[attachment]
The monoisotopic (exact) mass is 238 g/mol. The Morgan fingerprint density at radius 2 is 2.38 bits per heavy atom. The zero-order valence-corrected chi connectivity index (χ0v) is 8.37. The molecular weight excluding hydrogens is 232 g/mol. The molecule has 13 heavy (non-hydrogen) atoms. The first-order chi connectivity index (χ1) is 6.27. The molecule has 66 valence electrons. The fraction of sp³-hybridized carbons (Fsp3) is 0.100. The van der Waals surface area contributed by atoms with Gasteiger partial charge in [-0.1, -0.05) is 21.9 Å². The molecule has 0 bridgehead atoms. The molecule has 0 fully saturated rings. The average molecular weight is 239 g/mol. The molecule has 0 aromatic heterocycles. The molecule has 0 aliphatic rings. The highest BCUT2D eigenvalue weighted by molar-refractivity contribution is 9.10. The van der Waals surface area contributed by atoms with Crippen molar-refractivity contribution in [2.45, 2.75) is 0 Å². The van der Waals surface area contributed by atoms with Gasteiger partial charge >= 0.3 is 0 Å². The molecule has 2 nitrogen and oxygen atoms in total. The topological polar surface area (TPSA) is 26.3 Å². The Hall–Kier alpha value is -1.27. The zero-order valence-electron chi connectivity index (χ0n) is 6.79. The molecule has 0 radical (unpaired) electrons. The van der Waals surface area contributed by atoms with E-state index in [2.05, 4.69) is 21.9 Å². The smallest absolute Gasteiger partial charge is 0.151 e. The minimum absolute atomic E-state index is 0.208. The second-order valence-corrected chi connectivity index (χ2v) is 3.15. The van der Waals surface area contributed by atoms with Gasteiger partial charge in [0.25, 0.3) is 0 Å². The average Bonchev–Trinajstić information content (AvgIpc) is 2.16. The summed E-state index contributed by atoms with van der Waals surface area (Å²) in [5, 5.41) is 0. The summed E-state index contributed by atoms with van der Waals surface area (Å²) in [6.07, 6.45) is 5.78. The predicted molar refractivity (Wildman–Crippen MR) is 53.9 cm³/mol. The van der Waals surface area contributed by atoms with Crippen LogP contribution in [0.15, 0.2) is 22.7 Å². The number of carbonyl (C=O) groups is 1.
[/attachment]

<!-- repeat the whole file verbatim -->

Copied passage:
The monoisotopic (exact) mass is 238 g/mol. The Morgan fingerprint density at radius 2 is 2.38 bits per heavy atom. The zero-order valence-corrected chi connectivity index (χ0v) is 8.37. The molecular weight excluding hydrogens is 232 g/mol. The molecule has 13 heavy (non-hydrogen) atoms. The first-order chi connectivity index (χ1) is 6.27. The molecule has 66 valence electrons. The fraction of sp³-hybridized carbons (Fsp3) is 0.100. The van der Waals surface area contributed by atoms with Gasteiger partial charge in [-0.1, -0.05) is 21.9 Å². The molecule has 0 bridgehead atoms. The molecule has 0 fully saturated rings. The average molecular weight is 239 g/mol. The molecule has 0 aromatic heterocycles. The molecule has 0 aliphatic rings. The highest BCUT2D eigenvalue weighted by molar-refractivity contribution is 9.10. The van der Waals surface area contributed by atoms with Crippen molar-refractivity contribution in [2.45, 2.75) is 0 Å². The van der Waals surface area contributed by atoms with Gasteiger partial charge >= 0.3 is 0 Å². The molecule has 2 nitrogen and oxygen atoms in total. The topological polar surface area (TPSA) is 26.3 Å². The Hall–Kier alpha value is -1.27. The zero-order valence-electron chi connectivity index (χ0n) is 6.79. The molecule has 0 radical (unpaired) electrons. The van der Waals surface area contributed by atoms with E-state index in [2.05, 4.69) is 21.9 Å². The smallest absolute Gasteiger partial charge is 0.151 e. The minimum absolute atomic E-state index is 0.208. The second-order valence-corrected chi connectivity index (χ2v) is 3.15. The van der Waals surface area contributed by atoms with Gasteiger partial charge in [0.25, 0.3) is 0 Å². The average Bonchev–Trinajstić information content (AvgIpc) is 2.16. The summed E-state index contributed by atoms with van der Waals surface area (Å²) in [5, 5.41) is 0. The summed E-state index contributed by atoms with van der Waals surface area (Å²) in [6.07, 6.45) is 5.78. The predicted molar refractivity (Wildman–Crippen MR) is 53.9 cm³/mol. The van der Waals surface area contributed by atoms with Crippen LogP contribution in [0.15, 0.2) is 22.7 Å². The number of carbonyl (C=O) groups is 1.